October 28, 2019

College Affordability Act Summary

Policy and Advocacy

House Democrat's Proposal of Reauthorization of the Higher Education Act

On October 15, House Democrats unveiled their version of a comprehensive reauthorization of the Higher Education Act (HEA). The College Affordability Act seeks to overhaul the higher education system by lowering the cost of a postsecondary education, enhancing the quality of higher education through tougher accountability measures, and providing students with more flexibility and support in order to achieve their academic goals. 

Senate Republicans also released their version of HEA reauthorization known as the Student Aid Improvement Act. However, we expressed our concerns with the piecemeal approach that did not address inter-related policy issues and programs. Below are where the College Affordability Act aligns with AccessLex Institute’s policy priorities. (You can read our statement of support applauding these efforts to increase access and affordability of higher education here).

Increased Funding and Repayment Improvements

First, the legislation increases the size of the maximum Pell Grant award by $500, permanently indexes the award to inflation, extends Pell Grant eligibility to 14 semesters and allows students to exhaust their full Pell eligibility on graduate studies. It also makes borrowing less expensive by eliminating origination fees on all federal loans (which currently can be as high as 4.264 percent of loan amounts) and allows borrowers of federal and private loans to refinance their old debt at the same rates as new borrowers.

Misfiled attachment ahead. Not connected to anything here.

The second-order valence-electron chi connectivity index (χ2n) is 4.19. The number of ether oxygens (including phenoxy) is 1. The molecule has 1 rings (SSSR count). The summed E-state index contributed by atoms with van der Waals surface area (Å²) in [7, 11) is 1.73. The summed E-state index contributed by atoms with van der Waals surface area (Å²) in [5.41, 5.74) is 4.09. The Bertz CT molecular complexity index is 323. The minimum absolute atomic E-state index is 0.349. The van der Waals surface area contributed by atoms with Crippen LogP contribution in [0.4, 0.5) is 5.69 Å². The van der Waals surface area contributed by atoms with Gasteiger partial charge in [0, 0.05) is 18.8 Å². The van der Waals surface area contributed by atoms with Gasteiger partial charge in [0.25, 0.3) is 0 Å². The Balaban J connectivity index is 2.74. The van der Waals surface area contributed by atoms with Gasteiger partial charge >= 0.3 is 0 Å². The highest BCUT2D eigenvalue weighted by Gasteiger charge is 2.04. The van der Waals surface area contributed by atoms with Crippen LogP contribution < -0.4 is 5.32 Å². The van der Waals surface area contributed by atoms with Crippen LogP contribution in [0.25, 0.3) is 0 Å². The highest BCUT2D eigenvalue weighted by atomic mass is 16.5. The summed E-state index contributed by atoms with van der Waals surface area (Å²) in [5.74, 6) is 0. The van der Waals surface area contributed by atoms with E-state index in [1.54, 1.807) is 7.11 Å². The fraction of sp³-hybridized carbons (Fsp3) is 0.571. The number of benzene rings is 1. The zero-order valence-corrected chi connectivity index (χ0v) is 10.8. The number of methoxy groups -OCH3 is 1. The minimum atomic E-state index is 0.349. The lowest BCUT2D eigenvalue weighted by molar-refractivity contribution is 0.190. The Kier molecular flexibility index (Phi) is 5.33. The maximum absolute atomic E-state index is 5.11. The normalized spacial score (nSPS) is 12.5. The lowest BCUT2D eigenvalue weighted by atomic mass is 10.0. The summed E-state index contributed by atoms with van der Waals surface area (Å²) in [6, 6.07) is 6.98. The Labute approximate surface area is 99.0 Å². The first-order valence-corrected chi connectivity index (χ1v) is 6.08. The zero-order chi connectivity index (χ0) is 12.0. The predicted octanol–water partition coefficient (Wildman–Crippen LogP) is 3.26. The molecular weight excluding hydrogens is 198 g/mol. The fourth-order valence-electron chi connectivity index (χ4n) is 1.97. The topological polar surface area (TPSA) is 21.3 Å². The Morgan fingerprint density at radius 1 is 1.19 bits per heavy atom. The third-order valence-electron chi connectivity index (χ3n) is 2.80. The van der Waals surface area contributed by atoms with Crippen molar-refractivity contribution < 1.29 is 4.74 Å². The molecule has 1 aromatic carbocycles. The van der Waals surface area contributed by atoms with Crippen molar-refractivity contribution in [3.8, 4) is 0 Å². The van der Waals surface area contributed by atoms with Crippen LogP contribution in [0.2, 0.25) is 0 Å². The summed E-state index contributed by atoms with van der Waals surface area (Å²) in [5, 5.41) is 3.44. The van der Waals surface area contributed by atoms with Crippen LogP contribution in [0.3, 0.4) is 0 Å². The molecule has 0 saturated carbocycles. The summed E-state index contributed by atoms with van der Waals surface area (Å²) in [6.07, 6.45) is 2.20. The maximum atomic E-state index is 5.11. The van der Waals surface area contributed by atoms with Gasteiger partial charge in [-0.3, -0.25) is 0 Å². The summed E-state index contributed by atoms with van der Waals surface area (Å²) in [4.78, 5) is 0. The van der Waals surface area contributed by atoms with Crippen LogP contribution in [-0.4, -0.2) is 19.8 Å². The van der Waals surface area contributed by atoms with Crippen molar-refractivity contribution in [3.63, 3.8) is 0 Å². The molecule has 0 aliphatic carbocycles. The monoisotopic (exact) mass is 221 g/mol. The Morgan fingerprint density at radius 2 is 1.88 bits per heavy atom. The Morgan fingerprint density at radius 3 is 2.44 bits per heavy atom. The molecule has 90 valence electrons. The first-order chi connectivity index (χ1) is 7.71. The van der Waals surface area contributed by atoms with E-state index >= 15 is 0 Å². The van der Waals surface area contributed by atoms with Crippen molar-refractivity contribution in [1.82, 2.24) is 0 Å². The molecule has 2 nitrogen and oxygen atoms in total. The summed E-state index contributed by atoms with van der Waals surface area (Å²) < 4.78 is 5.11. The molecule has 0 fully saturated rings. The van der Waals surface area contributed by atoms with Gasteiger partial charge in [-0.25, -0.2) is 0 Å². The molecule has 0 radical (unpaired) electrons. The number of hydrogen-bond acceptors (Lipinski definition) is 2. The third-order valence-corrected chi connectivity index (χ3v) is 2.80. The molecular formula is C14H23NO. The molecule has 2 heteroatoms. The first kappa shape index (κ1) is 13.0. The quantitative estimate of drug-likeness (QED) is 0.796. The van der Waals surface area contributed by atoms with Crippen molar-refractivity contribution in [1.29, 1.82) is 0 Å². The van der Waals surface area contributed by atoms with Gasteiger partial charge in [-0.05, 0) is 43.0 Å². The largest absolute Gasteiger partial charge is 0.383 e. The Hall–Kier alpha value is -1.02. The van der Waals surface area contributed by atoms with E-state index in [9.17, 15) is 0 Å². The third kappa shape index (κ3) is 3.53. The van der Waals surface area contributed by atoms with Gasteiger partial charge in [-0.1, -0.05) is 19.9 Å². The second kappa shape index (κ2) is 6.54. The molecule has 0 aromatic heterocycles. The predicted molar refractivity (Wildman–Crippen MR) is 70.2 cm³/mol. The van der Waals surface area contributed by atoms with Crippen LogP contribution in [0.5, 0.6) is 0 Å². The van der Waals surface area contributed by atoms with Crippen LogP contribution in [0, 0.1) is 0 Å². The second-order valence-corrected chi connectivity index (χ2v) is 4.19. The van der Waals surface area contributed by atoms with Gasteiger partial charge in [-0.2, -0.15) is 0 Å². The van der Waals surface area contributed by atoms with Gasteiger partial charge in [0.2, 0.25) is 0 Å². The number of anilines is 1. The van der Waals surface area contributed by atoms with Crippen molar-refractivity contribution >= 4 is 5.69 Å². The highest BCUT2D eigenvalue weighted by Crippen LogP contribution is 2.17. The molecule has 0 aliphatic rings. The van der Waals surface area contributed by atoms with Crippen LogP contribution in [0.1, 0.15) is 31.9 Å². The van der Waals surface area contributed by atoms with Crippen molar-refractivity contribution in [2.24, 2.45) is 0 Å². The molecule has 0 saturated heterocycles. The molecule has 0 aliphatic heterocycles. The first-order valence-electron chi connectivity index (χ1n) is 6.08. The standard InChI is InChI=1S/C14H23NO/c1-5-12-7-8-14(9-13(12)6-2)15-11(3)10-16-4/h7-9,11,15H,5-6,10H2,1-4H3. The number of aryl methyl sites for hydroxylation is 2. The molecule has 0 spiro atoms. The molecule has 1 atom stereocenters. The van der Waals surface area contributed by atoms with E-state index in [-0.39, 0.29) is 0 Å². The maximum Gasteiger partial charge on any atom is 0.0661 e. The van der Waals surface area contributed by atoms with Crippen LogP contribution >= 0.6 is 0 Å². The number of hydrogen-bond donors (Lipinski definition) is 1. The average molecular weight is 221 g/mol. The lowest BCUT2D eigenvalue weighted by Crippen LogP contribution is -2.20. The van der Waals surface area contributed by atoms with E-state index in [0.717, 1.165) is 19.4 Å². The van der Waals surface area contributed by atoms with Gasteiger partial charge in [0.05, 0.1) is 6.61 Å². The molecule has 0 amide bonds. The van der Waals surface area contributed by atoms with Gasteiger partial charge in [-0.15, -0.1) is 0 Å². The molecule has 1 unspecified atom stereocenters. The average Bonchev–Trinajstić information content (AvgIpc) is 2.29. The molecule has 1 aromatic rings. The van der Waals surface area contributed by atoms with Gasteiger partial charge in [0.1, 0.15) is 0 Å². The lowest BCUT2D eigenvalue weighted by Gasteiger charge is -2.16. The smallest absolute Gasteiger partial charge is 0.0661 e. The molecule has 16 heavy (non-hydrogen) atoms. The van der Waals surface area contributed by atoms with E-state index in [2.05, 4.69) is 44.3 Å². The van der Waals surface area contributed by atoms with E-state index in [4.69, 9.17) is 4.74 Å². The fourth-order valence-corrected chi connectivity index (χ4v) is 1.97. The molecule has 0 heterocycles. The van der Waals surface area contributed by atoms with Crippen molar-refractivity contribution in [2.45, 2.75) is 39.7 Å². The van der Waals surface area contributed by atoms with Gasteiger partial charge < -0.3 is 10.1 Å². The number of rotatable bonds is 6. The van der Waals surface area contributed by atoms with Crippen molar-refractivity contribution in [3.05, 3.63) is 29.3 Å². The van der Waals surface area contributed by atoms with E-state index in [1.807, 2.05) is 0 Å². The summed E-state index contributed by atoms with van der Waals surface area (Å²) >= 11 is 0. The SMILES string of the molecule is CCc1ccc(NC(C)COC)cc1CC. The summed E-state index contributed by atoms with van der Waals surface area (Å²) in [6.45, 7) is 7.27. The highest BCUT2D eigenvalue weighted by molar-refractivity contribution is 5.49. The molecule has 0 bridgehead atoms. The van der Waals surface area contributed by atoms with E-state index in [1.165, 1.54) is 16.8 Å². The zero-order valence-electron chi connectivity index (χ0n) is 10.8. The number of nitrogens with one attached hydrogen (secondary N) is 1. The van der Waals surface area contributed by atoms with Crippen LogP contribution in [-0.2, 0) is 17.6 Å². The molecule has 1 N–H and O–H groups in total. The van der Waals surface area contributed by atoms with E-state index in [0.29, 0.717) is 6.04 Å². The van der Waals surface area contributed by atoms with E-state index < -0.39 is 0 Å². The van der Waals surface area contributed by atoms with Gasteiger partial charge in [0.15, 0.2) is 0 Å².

The College Affordability Act also attempts to help struggling borrowers by simplifying the repayment process and replacing the existing repayment structure with one fixed repayment plan and one income-based repayment (IBR) plan. The fixed repayment plan schedule would be tiered and depend on the amount borrowed. Those who borrowed $20,000 or less could choose a 10-year repayment period while those who borrowed more would have an additional five years to repay per additional $10,000 borrowed, up to 25 years.

The new IBR plan would allow borrowers earning below 250 percent of the federal poverty line to repay at $0 per month, forgive any remaining debt after 20 years of repayment, remove the hardship requirement, and allow for verbal IBR enrollment and annual automatic recertification of income. Borrowers more than 120 days delinquent would also be automatically enrolled into the IBR plan and previously defaulted borrowers in a loan rehabilitation program with the required nine payments made would also be automatically placed into the IBR plan.

Understanding the tremendous weight that student debt has on borrowers, particularly those who are public servants, the legislation attempts to strengthen and expand the PSLF program. Specifically, the bill allows individuals who were in the wrong repayment plan to count those monthly payments toward PSLF, allows qualifying payments made prior to the consolidation of loans (after enactment of the bill) to be counted toward loan forgiveness, and establishes a database that lists eligible public service jobs.